Mosley Data Protection Challenge Highlights Press Freedom Threat

Publishers would be forced to pay full costs of data protection claims – such as that threatened against several national newspaper publishers by Max Mosley – whether or not they successfully defend the action in court, if anti-press clauses in the Data Protection Bill are not overturned in the House of Commons.

The Times reported this morning that Mr Mosley has launched a legal bid under the data protection regime to force newspapers including The Times to stop publishing widely reported details about him, and matters which his lawyers specify as inaccuracies concerning IMPRESS. The Daily Mail and The Sun have also reported the legal claims brought against them.

The leader in The Times explains: “The Data Protection Act 1998 was passed by parliament to protect personal data from misuse … It was not passed to muzzle the press. The act is nonetheless being used by lawyers for the privacy campaigner and former Formula One boss Max Mosley to do just that.

“They have written to newspapers including this one demanding that they stop publishing new stories, and purge their online archives of old ones, on two subjects. Those subjects are a tabloid sting in 2008 that led to a court case that Mr Mosley won, and his subsequent decision to financially back the government’s preferred press regulator, Impress.

“Enlisting a law never intended for the purpose to try to prevent reporting on past public court proceedings or present debate on press regulation is another matter. It is an attack on press freedom generally and on the freedom of the press to express opinions in particular. Both are hard won, easily eroded and central to the functioning of a free society.”

Columnist Stephen Glover, writing in the Daily Mail, says: “Let’s imagine the potential effects of his prohibitions if the seemingly lawful but morally questionable activities of institutions and individuals were censored as Mosley proposes.

“Would the media be free to write about the repugnant activities of senior Oxfam employees? Very possibly not. For the miscreants could argue that what they did took place in their free time with consensual prostitutes. Unless the women involved were under age, no law was broken. And yet most people are rightly shocked that prostitutes were taken advantage of by older and richer men who should have known better.”

He cited recent and past revelations about Harvey Weinstein and John Profumo as examples of press coverage could have been quashed under such censorship. “Dodgy politicians, crooked policemen, doctors who have affairs with their patients, dishonest businessman — all of them would breathe a sigh of relief if they believed their private malefactions might never come to light.”

As amended by the House of Lords, the Data Protection Bill now contains a Section 40-style costs sanctions clause for data protection actions which would make local and national newspaper and magazine publishers and news agencies liable for all of a claimant’s legal costs for a court action brought against them, regardless of whether or not the claim was found to have any merit by the courts.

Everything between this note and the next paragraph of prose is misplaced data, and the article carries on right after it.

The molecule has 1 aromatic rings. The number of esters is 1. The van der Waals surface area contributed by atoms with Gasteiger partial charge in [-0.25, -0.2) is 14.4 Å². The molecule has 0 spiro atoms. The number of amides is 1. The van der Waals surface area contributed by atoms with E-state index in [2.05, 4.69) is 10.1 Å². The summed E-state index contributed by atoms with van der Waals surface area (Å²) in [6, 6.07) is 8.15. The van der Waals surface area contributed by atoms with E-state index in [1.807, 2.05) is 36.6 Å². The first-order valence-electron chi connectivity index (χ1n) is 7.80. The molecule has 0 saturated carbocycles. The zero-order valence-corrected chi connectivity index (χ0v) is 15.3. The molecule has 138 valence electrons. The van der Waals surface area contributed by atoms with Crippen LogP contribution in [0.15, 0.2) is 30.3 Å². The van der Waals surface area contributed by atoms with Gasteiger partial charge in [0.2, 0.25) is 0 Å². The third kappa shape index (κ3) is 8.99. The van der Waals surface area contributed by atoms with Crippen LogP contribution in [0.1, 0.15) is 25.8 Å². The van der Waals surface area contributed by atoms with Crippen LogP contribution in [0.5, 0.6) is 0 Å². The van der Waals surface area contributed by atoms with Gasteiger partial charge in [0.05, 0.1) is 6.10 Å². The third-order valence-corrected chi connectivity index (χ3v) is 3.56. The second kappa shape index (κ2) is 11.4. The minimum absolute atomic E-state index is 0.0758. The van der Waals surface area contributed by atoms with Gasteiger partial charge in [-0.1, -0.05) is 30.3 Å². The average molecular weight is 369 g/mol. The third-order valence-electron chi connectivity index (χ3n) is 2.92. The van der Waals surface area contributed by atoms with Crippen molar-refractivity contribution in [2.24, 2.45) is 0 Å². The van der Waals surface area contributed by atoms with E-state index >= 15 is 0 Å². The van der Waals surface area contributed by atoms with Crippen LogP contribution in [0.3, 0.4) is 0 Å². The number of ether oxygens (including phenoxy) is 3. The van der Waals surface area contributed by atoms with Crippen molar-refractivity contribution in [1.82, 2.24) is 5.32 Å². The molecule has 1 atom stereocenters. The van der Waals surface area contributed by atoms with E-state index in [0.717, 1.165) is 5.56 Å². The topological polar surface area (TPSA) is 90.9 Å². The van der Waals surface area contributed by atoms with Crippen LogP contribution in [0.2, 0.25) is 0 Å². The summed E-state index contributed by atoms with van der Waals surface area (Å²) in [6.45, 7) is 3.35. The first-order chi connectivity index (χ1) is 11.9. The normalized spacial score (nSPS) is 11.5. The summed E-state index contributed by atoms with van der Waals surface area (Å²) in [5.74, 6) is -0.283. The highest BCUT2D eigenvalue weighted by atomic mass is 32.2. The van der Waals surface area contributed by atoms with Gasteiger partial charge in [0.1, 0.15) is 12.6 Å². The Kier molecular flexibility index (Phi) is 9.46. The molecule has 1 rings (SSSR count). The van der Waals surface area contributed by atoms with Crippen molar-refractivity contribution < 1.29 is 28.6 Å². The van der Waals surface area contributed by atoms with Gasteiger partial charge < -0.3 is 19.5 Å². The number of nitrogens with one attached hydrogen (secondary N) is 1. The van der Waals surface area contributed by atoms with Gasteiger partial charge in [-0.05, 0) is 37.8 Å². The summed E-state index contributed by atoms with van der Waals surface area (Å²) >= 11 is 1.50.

The Bill is now before the House of Commons where the Prime Minister and Culture Secretary have said the Government would seek to overturn the House of Lords amendments. As they recognise, they would have a profoundly chilling effect upon journalism.

Writing in the Yorkshire Post, Johnston Press chief executive Ashley Highfield said: “Elected MPs, even if they’ve been on the wrong end of tough scrutiny from their local paper, need to stand up for a free press and local democracy. If they agree that their constituents must have the opportunity to hold them accountable through free and fair reporting – they must overturn the vote in the Lords.

“Because if this reckless act is not overturned, many papers will not be around to serve local communities at all.”

Another clause in the Bill would bring into force a wide-ranging data protection Leveson 2-style statutory enquiry into the broadcast, online and print media industry which would cost the taxpayer millions of pounds, disrupt the industry at a time when it is addressing other serious challenges to its business model, and could result in recommendations repressive of freedom of speech. 

The Times reported that Mr Mosley is now seeking to ban newspapers from alleging inaccurately that he personally funds or can exert influence over IMPRESS.  On its website, IMPRESS states that it has an agreement with the Independent Press Regulation Trust – whose funding has been guaranteed by the Alexander Mosley Charitable Trust – for £3.8 million in funding over the next four years.